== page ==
Mark Allison Quoted in Tax Notes, Self-Serving Concessions And Penalty Avoidance
Excerpt taken from article.
Most lawyers want to see their clients fully acquitted of allegations of improper behavior. But in civil tax cases, sometimes simply avoiding penalties is good enough.
In alleged tax sheltered cases, the penalties can be significant, so some taxpayers attempt to minimize the financial damage by conceding the underlying tax issue.
Unfortunately for taxpayers, the IRS is not a softhearted adversary content to let taxpayers pay the minimum amount of taxes owed when it believes abusive behavior was involved. Indeed, it has indicated in recent legal memoranda that it intends to be more aggressive in forcing tax shelter participants to pay for their misdeeds by refusing to allow concessions in penalty cases.
It is hard to fault the IRS for wanting to settle cases without losing the ability to argue for penalties that it believes are appropriate. But as the Ninth Circuit observed in Keller, IRS complaints of tax-payers opportunistically avoiding a possibly higher valuation penalty by making a concession are less forceful when the taxpayer's action leads to collection of the full asserted unpaid tax liability. In a note, the circuit court said that "the Commissioner agreed to the stipulation at the time and must live with the consequences of that agreement now." (For Keller v. Commissioner, No. 556 F.3d 1056 (9th Cir. 2009), see Doc 2009-4282 or 2009 TNT 37-17.)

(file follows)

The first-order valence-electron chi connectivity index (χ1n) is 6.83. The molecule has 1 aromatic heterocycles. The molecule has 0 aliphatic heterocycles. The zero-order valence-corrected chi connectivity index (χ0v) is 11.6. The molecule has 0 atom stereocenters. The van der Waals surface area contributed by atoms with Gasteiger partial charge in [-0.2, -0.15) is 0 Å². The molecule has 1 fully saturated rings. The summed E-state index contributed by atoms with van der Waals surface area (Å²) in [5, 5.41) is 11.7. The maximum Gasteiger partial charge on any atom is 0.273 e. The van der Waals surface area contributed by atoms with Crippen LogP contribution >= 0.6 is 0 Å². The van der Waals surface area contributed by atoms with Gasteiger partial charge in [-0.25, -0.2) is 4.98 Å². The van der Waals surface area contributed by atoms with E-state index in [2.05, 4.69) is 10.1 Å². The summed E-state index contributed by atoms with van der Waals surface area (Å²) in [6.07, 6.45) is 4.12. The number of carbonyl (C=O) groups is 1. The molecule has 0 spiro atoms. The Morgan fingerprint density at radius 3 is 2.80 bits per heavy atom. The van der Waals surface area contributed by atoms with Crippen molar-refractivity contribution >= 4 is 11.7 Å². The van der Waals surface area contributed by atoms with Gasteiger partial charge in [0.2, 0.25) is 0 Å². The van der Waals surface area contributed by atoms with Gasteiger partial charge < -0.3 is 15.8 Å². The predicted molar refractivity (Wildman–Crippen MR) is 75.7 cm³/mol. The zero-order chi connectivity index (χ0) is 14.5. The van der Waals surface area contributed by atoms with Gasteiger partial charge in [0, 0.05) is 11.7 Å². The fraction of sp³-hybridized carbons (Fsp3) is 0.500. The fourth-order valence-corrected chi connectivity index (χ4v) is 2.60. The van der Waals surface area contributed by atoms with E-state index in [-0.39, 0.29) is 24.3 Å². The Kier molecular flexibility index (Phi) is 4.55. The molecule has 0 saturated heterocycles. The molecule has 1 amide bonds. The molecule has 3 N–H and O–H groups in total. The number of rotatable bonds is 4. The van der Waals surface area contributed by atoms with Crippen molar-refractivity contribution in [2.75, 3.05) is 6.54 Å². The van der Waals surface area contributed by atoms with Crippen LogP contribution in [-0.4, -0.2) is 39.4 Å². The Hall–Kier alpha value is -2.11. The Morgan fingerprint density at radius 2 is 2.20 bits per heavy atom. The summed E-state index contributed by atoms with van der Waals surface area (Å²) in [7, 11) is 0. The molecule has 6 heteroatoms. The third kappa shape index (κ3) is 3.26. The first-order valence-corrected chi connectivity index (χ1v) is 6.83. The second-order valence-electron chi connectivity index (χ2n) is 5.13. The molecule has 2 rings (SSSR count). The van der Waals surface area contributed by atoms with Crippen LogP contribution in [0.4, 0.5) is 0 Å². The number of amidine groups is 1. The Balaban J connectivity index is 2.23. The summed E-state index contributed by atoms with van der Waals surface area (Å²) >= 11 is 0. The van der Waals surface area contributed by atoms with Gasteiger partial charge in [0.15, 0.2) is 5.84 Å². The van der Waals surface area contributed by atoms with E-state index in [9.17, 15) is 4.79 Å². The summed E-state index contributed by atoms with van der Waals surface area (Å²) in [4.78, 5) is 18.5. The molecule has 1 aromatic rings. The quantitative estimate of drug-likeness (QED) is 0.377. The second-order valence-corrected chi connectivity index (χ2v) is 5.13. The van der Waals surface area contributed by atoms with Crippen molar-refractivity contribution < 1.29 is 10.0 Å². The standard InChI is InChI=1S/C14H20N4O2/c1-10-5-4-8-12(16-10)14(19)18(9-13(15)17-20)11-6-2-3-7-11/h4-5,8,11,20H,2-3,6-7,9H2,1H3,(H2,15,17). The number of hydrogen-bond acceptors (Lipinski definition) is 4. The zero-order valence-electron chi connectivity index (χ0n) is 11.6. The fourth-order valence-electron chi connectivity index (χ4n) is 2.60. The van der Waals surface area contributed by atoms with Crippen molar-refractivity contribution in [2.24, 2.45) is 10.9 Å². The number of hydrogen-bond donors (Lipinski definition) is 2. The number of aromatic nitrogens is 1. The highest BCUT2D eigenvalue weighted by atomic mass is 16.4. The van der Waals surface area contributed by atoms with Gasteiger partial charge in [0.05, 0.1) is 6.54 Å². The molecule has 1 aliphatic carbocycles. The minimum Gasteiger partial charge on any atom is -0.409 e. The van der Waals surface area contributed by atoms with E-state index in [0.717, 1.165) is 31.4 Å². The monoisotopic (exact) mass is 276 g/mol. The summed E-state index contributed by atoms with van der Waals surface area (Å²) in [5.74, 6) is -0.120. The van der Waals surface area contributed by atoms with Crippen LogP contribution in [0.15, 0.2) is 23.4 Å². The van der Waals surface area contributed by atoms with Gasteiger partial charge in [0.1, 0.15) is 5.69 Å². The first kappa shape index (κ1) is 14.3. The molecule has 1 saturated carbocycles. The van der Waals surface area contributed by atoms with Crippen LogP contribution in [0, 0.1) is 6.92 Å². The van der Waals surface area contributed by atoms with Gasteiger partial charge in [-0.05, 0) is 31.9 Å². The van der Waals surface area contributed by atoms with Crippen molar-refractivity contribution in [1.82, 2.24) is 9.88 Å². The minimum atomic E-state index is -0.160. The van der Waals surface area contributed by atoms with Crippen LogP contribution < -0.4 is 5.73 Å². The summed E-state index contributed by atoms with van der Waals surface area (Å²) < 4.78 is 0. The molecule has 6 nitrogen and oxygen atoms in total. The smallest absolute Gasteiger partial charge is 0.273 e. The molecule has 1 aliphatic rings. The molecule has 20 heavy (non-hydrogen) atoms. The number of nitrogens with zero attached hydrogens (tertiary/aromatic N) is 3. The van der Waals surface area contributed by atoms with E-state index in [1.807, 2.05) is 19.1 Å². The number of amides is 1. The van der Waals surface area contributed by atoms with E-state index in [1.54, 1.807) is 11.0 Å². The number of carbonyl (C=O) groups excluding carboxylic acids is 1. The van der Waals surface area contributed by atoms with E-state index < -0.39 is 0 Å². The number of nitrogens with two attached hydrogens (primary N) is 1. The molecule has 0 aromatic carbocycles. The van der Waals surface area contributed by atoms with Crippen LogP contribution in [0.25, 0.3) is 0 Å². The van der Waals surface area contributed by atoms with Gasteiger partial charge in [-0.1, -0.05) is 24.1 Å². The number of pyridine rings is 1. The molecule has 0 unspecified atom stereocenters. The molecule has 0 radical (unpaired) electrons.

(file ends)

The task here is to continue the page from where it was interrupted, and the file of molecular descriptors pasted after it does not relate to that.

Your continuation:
Mark D. Allison of Caplin & Drysdale said that although the IRS is making a big deal about taxpayers trying to avoid valuation penalties, the agency shouldn't make it seem as if it has been caught unaware by taxpayers making concessions. "The IRS can understand the choices being made by a taxpayer in structuring a concession, and it should come as no surprise that conceding on one specific ground is made to obtain a benefit in another fashion," he said. "This is not a new development in how settlements in tax litigation are negotiated."
The government's arguments for applying the gross valuation penalty are stronger when a court determines that complete disallowance of a tax benefit inherently implies an overvaluation, Allison said. "But where a court renders a decision in response to multiple theories posited by the government and it is not evident that there is any one justification relied on by the court to implicated the gross valuation penalty, the argument is less forceful," he said. "The taxpayer is giving up the tax entirely for some perceived benefit on the penalty. If that's not appropriate, courts would have to conduct mini-trials at the penalty phase simply to determine how various disallowance rationales apply or correlate to the penalty, and that kind of approach belies judicial efficiency."
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